Another important milestone to providing accessibility over the Internet has been reached. In October 2010, President Obama signed the 21st Century Communications and Video Accessibility Act (CVAA) into law. Among the things it required was closed captioning for video programming delivered over the Internet. The CVAA did not require every video on the Internet be closed captioned. Instead, it charged the FCC with the responsibility to create industry regulations for accessibility that bridge the gap between video content for television broadcast and Internet distribution.
On Friday, March 30, 2012, the rules set by the FCC were published in the Federal Register, and official deadlines for the implementation of captions were established.
Beginning as early as September 30, 2012, video content that is broadcast on television in the United States with captions will require captions when it is distributed over Internet Protocol (IP).
It is valuable to understand exactly what the law defines as IP delivery. Although the term Internet may imply it speaks of website, the scope is not limited to a web browser or even a personal computer. Instead, a large variety of devices are covered in this definition. Mobile smartphone apps, services like Hulu or Netflix, websites, YouTube, internet-enabled televisions, DVD players and gaming consoles are all examples of IP distribution devices.
The FCC also defines who is responsible for providing the captions. Unlike regulations for television, which puts regulations on the station and cable providers, the regulations for IP delivery put the major responsibility on the program owner. This means that if you own the copyrights to the material, you must provide captions that maintain the same quality of captions that displayed when broadcast on television. The program distributor, in turn, is required to pass them on to the end user without degrading quality.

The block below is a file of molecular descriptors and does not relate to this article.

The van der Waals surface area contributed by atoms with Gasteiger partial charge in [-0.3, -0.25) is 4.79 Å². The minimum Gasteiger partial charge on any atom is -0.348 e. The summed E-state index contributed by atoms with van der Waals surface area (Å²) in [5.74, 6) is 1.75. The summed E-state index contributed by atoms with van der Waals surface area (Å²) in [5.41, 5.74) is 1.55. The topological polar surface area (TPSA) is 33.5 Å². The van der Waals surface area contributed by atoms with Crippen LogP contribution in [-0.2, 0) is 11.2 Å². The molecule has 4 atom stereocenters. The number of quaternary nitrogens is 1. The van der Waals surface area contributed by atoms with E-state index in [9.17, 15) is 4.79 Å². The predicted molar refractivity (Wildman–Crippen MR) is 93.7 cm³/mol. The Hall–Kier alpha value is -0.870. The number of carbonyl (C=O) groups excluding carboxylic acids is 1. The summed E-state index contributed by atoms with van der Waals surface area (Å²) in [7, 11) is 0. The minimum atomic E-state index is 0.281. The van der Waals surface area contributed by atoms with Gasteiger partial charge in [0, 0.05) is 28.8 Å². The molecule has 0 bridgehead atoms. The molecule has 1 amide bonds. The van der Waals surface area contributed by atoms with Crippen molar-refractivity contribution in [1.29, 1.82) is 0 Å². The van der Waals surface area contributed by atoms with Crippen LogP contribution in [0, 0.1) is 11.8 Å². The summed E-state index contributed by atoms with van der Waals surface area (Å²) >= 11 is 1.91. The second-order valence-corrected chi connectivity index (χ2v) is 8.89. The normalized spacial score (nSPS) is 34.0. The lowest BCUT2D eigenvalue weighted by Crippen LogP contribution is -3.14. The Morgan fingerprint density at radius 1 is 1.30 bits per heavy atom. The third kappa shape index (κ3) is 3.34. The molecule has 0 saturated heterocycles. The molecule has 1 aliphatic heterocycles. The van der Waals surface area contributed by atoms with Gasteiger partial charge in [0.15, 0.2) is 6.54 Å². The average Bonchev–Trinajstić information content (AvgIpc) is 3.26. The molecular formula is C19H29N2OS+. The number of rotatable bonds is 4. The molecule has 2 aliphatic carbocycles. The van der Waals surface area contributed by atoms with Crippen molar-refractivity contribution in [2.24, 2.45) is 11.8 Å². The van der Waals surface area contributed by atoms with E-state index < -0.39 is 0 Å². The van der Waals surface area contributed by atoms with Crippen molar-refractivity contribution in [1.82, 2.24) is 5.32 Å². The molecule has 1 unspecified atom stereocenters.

The new FCC rules, which are a result of the CVAA, will be implemented in four stages beginning on September 30, 2012.
FCC rule 47 C.F.R. § 79.4(b):
Requirements for closed captioning of Internet protocol-delivered video programming. All nonexempt full-length video programming delivered using Internet protocol must be provided with closed captions if the programming is published or exhibited on television in the United States with captions on or after the following dates:
(1) September 30, 2012, for all prerecorded programming that is not edited for Internet distribution, unless it is subject to paragraph (b)(4) below.
(2) March 30, 2013, for all live and near-live programming, unless it is subject to paragraph (b)(4) below.
(3) September 30, 2013, for all prerecorded programming that is edited for Internet distribution, unless it is subject to paragraph (b)(4) below.
(4) All programming that is already in the video programming distributor’s or provider’s library before it is shown on television with captions must be captioned within 45 days after the date it is shown on television with captions on or after March 30, 2014 and before March 30, 2015. Such programming must be captioned within 30 days after the date it is shown on television with captions on or after March 30, 2015 and before March 30, 2016. Such programming must be captioned within 15 days after the date it is shown on television with captions on or after March 30, 2016.
More detailed information is available by reading the Amendment(s) published March 30, 2012, in 77 FR 19515.
Ben is a broadcast engineer and creator of StationDrop. With a longevity in the broadcast industry, over 20 years, Ben has experience with everything from 1” tape reels to completely file-based workflows. Recently, Ben has broken into the world of coffee. Ask him about his latest brew.